Rush to retire: Could it have anything to do with money?
Vero Beach City Attorney Charles Vitunac wanted to cut a deal to retire instead of being fired. Finance Director Steve Maillet has officially retired, effective this Friday, but also immediately returned to his post as a “part-time” contract employee at his same rate of pay.
Why is retiring from the City of Vero Beach suddenly such a hot option?
It turns out that long-term Vero Beach employees are eligible if they retire not only for all their saved-up sick and vacation time -- hundreds of days in some cases -- but also six months (20 work days per month x 6 months = 120 days) of paid medical leave that they can take whether or not they are sick.
In the City of Vero Beach, 900 hours of medical leave is a parting gift, no questions asked. Retiring employees get it when they leave without having to document any medical condition or treatment whatsoever.
Employees who are fired, however, don’t get that benefit.
That is the case with Vitunac, who has hired local attorney Louis B. “Buck” Vocelle to broker an $88,000 severance package for him, which he would receive on top of his banked leave time. As a top paid employee, that money is substantial.
If Vitunac is fired, he’ll get about $57,000 in banked vacation time he’s built up. Employees, whether retired, resigned or terminated, get to cash out their accrued vacation or “annual leave” time up to 60 days.
In Vitunac’s case, the 900 hours of medical leave he would be paid for amounts to a whopping $35,000. In all, if allowed to resign, Vitunac would walk with $92, 638, plus an annual pension of roughly $75,000.
Maillet, who as Finance Director is familiar with these policies, locked in his extra 900 hours of medical leave when he announced earlier this week he would be retiring on Friday.
Recent facts have emerged that Maillet apparently helped engineer a deal for his retiring assistant finance director to leave under a generous “buyout” deal last fall, that netted her one month’s pay or about $6,800 to go. Less than two weeks after this long-time employee “retired,” collecting all her banked sick and vacation time and activating her $3,044 per month pension, Maillet hired her back as a so-called part-time employee working nearly 40 hours a week, sometimes 11 hours per day.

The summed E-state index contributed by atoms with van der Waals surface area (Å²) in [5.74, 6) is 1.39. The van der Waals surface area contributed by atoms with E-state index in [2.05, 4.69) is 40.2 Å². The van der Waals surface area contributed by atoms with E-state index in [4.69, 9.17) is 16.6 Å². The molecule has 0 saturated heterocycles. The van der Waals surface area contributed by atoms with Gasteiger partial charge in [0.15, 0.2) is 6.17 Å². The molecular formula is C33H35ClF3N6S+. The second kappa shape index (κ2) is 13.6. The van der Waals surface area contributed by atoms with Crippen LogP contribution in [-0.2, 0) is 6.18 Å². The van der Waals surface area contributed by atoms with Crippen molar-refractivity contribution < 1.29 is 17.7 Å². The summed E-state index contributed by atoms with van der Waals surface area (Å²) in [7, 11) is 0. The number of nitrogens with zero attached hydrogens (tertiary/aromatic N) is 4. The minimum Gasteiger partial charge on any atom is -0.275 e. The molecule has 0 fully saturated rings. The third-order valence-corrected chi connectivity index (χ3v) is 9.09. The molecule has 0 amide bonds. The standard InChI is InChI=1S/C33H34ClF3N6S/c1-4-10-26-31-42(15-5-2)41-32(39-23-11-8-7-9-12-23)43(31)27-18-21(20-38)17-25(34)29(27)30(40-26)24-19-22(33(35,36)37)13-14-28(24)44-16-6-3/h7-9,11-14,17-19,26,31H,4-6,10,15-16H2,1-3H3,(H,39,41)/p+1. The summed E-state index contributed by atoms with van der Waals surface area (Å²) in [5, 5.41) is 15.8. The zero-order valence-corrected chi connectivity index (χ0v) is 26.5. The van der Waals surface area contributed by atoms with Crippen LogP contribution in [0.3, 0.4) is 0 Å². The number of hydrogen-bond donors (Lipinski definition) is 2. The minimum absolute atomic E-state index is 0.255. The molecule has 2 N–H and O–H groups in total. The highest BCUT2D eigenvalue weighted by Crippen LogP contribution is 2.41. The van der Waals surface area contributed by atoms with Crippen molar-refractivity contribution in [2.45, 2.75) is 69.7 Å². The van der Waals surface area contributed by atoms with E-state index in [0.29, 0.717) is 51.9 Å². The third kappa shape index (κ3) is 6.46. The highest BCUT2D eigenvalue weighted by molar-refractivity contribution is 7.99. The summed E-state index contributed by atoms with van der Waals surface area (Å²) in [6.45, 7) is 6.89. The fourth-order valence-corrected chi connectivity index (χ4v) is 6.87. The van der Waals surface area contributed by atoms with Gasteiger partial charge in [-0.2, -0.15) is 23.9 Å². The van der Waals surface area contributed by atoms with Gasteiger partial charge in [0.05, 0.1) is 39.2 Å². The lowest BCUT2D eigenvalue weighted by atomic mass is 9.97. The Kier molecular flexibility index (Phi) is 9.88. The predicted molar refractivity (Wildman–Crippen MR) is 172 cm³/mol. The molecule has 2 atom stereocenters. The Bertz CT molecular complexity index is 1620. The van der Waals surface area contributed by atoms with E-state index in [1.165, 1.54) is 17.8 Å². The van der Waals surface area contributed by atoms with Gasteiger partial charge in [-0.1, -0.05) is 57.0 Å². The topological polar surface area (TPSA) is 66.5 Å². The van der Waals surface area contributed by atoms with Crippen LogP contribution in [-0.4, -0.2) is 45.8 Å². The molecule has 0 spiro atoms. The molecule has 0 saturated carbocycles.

With her pension included, she has been making about $9,000 a month on the taxpayer dime.
When City Council members learned of the deal, the sentiment was that Maillet needed to leave the city -- either voluntarily or by the same route as Vitunac. The problem with that is the City Council has no direct authority over anyone except the three Charter Officers -- City Clerk Tammy Vock, Interim City Manager Monte Falls and City Attorney Vitunac.
Still, the pressure has been on the past week to do something about Maillet. The retirement buyout which Mitts took advantage of was Maillet’s invention, designed to cut the budget without the pain of laying people off.
“It seems to me that some of the things that have been going on in the city could rise to the level of criminal fraud, if the city wasn’t protected in this particular judicial district with this particular State Attorney,” said Councilman Brian Heady. “These things aren’t unbelievable,” Heady said. “They’re just wrong, but they’re not unbelievable.”
The new City Council, bowled over by these huge expenditures as the revelations trickle out over time in the media, started this week taking a hard look at the city’s policies with regard to accrued sick and vacation time.
“As a City Council person, I had no idea that these benefits were written into our employment policies,” said Councilwoman Tracy Carroll.
Carroll called the situation “appalling” and said that a complete overhaul of the city’s benefit offerings and policies is called for at this point if the city wants to get the budget under control.
“Huge corporations might offer benefits like these to their CEOs, but we’re just a small entity in Florida,” she said. “These policies have been written by our city staff for their own benefit, for the management of the city -- which has been the staff up to this point.”
“I wish I’d been there for 30 years writing these policies myself to benefit myself,” she said.
Carroll added that Vitunac’s demand for a severance package on top of his benefits was ridiculous.
“Charlie Vitunac, through his attorney, claims that he has the right to demand for the citizens to pay him well over $100,000 after you add it all up,” she said. “He is not entitled to that.”
It will take a few months to analyze current policies, get recommendations, draft and approve new policies. Negotiating a transition with the city’s union employees could take even longer.
So if the scurrying to retire continues over the next couple of months, it will not be a surprise.